A flip-flop is a bistable multivibrator whose output is either a high or low voltage, a 1 or a 0. The output stays high or low until an input called a trigger is applied.
The basic flip-flop is the RS flip-flop. It is formed by two cross-coupled NOR or NAND gates . The RS flip-flop has two outputs, Q and
Q , and two controlling inputs, R (Reset) and S (Set). The outputs are always opposite or complementary: If Q = 1, then Q = 0, and vice-versa.
To understand the operation of the circuit, assume that the Q output, R input, and S input are all low. The low on the Q output is connected to one of the inputs of gate 2. The S input is low. The output of gate 2 is high. This high is coupled to the input of gate 1,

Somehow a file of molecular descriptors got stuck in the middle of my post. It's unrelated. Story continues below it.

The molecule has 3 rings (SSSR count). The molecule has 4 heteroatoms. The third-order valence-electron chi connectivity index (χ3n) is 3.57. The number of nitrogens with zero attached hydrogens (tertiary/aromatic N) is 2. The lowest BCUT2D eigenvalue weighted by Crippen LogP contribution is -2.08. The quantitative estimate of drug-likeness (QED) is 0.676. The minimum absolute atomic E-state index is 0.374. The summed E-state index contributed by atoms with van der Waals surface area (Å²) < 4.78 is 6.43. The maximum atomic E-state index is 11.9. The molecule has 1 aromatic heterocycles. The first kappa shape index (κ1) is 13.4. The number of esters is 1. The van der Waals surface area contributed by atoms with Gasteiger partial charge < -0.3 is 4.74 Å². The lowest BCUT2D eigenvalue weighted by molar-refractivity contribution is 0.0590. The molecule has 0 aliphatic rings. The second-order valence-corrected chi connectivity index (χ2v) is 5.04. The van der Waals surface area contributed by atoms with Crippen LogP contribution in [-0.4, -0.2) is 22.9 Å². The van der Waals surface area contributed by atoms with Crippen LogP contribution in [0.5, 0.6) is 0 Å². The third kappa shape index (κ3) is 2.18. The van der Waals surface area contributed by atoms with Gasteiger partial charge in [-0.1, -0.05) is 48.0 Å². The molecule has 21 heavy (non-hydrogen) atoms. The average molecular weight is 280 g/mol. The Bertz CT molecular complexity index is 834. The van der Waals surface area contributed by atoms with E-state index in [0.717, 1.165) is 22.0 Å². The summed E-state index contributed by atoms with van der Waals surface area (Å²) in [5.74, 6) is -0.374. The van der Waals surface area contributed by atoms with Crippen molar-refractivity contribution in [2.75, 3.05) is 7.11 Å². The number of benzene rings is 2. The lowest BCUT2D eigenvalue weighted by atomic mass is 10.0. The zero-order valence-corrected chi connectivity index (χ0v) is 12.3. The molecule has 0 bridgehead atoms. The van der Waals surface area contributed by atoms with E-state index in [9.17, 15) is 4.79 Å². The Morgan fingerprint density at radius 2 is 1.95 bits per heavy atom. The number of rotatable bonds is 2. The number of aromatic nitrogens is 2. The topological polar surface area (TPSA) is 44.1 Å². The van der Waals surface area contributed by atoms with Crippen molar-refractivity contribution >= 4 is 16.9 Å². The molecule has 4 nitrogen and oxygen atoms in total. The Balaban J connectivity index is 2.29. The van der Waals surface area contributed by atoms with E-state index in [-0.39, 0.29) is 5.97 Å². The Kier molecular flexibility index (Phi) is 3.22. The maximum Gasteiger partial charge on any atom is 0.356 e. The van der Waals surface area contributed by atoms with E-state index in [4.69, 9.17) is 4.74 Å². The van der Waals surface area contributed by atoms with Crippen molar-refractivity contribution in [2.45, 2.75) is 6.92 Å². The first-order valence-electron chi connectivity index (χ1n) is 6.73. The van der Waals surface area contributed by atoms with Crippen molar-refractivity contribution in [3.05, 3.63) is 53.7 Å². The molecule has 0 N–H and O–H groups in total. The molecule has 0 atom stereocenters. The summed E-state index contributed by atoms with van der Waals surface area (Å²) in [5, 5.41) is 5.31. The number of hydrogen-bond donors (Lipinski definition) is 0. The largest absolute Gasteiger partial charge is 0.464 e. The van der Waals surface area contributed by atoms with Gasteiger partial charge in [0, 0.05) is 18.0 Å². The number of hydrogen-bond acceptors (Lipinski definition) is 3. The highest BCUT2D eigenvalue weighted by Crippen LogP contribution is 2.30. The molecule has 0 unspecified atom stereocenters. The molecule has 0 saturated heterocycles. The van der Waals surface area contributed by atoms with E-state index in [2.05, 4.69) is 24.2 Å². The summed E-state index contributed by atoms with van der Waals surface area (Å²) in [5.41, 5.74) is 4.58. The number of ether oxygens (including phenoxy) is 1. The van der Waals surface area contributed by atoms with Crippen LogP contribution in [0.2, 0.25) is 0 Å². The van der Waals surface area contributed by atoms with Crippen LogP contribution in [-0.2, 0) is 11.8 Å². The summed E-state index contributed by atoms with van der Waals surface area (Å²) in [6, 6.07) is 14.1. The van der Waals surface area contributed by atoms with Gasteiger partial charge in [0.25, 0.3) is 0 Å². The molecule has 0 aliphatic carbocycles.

holding its output to a low. When the Q output is low, the flip-flop is said to be in the RESET state. It remains in this state indefinitely, until a high is applied to the S input of gate 2. When a high is applied to the S input of gate 2, the output of gate 2 becomes a low and is coupled to the input of gate 1. Because the R input of gate 1 is a low, the output changes to a high. The high is coupled back to the input of gate 2, ensuring that the
Q output remains a low. When the Q output is high, the flip-flop is said to be in the SET state. It remains in the SET state until a high is applied to the R input, causing the flip-flop to RESET.